Volkswagen's sales fell 11 percent to 84,336 in the fourth quarter as it prioritized the launch of the new Taos crossover instead of slower-selling, less-profitable sedans such as the Jetta.
Audi's sales fell 47 percent to 33,184 in the quarter. For the year, VW finished up 15 percent to 375,030, the brand's best year in the U.S. since 2013, while Audi volume rose 5 percent to 196,038.
Brands: VW off 11%; Audi down 47%.
U.S. market share (with Porsche): 4.3% in 2021, up from 3.9% in 2020.
Notable nameplates (Q4): Volkswagen Atlas, down 27%; Tiguan, off 1.5%; Jetta, down 63%; ID4 sales (new): 4,463; Taos sales (new): 13,639; Audi Q5, down 51%; Q7, off 65%; A4, down 57%; A6, off 62%.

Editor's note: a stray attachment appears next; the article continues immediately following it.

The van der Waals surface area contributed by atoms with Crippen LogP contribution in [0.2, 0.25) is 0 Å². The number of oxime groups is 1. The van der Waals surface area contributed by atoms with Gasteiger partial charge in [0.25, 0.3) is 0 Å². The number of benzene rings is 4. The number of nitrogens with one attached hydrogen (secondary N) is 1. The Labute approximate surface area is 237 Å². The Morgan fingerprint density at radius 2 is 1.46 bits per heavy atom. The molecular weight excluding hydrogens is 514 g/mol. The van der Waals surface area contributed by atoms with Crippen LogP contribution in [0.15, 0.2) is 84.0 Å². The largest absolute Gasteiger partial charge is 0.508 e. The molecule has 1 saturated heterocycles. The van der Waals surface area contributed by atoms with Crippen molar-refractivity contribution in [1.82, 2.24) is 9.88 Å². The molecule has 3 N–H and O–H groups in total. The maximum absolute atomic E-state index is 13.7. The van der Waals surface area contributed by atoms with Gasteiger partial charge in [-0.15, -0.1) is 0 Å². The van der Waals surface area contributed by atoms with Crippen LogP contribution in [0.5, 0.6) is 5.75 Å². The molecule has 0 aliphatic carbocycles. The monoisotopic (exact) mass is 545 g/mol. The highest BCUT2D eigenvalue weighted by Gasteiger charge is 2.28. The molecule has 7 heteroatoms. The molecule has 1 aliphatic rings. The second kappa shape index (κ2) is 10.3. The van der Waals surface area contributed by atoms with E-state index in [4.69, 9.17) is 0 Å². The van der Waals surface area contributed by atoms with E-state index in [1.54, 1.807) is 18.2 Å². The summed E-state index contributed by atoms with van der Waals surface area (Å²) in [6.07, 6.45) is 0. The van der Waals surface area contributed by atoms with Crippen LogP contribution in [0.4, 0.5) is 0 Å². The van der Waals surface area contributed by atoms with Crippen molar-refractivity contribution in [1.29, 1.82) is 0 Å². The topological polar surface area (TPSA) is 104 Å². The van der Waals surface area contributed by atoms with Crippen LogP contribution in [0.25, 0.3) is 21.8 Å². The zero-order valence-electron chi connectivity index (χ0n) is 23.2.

Incentives (Q4): $1,962 per vehicle, down 51% from a year earlier, TrueCar says.
Average transaction price: $40,325, up 2.4% from a year earlier, according to TrueCar.
Quote: "The additions of the ID4, our first long-range EV, and our Taos were huge steps forward for the Volkswagen brand in 2021. The transformation of our portfolio is bringing new customers to Volkswagen and validating a strategic shift that has been years in the making." — Scott Keogh, CEO of Volkswagen Group of America
Did you know? VW brand's crossovers accounted for 78 percent of the brand's sales in the quarter, while sedans made up just 22 percent. VW and Audi together sold 27,727 battery-electric vehicles in the U.S. last year, with VW accounting for more than 60 percent of that tally.